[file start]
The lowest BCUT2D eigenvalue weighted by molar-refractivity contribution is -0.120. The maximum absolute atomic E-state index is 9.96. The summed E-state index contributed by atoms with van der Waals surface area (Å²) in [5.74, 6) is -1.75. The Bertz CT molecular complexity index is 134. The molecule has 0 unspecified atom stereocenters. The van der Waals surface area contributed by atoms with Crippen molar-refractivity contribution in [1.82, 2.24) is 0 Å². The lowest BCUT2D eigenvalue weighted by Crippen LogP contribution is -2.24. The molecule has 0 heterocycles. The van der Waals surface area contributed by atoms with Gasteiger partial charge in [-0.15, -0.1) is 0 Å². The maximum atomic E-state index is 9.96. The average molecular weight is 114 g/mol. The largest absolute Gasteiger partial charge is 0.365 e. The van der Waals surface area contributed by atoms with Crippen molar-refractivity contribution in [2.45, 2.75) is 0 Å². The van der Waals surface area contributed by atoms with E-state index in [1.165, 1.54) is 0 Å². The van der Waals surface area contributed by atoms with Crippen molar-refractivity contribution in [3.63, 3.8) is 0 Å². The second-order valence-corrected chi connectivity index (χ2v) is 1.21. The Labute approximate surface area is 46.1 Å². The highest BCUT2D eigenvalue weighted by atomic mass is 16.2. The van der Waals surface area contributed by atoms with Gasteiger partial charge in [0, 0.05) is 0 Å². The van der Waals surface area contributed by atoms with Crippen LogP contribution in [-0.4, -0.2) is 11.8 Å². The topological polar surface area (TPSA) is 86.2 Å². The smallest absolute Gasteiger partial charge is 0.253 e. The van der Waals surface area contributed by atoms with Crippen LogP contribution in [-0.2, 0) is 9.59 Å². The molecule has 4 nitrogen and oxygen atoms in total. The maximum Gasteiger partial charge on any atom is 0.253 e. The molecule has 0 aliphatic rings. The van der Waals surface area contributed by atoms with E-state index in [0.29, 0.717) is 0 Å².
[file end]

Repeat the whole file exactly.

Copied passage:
The lowest BCUT2D eigenvalue weighted by molar-refractivity contribution is -0.120. The maximum absolute atomic E-state index is 9.96. The summed E-state index contributed by atoms with van der Waals surface area (Å²) in [5.74, 6) is -1.75. The Bertz CT molecular complexity index is 134. The molecule has 0 unspecified atom stereocenters. The van der Waals surface area contributed by atoms with Crippen molar-refractivity contribution in [1.82, 2.24) is 0 Å². The lowest BCUT2D eigenvalue weighted by Crippen LogP contribution is -2.24. The molecule has 0 heterocycles. The van der Waals surface area contributed by atoms with Gasteiger partial charge in [-0.15, -0.1) is 0 Å². The maximum atomic E-state index is 9.96. The average molecular weight is 114 g/mol. The largest absolute Gasteiger partial charge is 0.365 e. The van der Waals surface area contributed by atoms with Crippen molar-refractivity contribution in [2.45, 2.75) is 0 Å². The van der Waals surface area contributed by atoms with E-state index in [1.165, 1.54) is 0 Å². The van der Waals surface area contributed by atoms with Crippen molar-refractivity contribution in [3.63, 3.8) is 0 Å². The second-order valence-corrected chi connectivity index (χ2v) is 1.21. The Labute approximate surface area is 46.1 Å². The highest BCUT2D eigenvalue weighted by atomic mass is 16.2. The van der Waals surface area contributed by atoms with Gasteiger partial charge in [0, 0.05) is 0 Å². The van der Waals surface area contributed by atoms with Crippen LogP contribution in [-0.4, -0.2) is 11.8 Å². The topological polar surface area (TPSA) is 86.2 Å². The smallest absolute Gasteiger partial charge is 0.253 e. The van der Waals surface area contributed by atoms with Crippen LogP contribution in [-0.2, 0) is 9.59 Å². The molecule has 4 nitrogen and oxygen atoms in total. The maximum Gasteiger partial charge on any atom is 0.253 e. The molecule has 0 aliphatic rings. The van der Waals surface area contributed by atoms with E-state index in [0.29, 0.717) is 0 Å².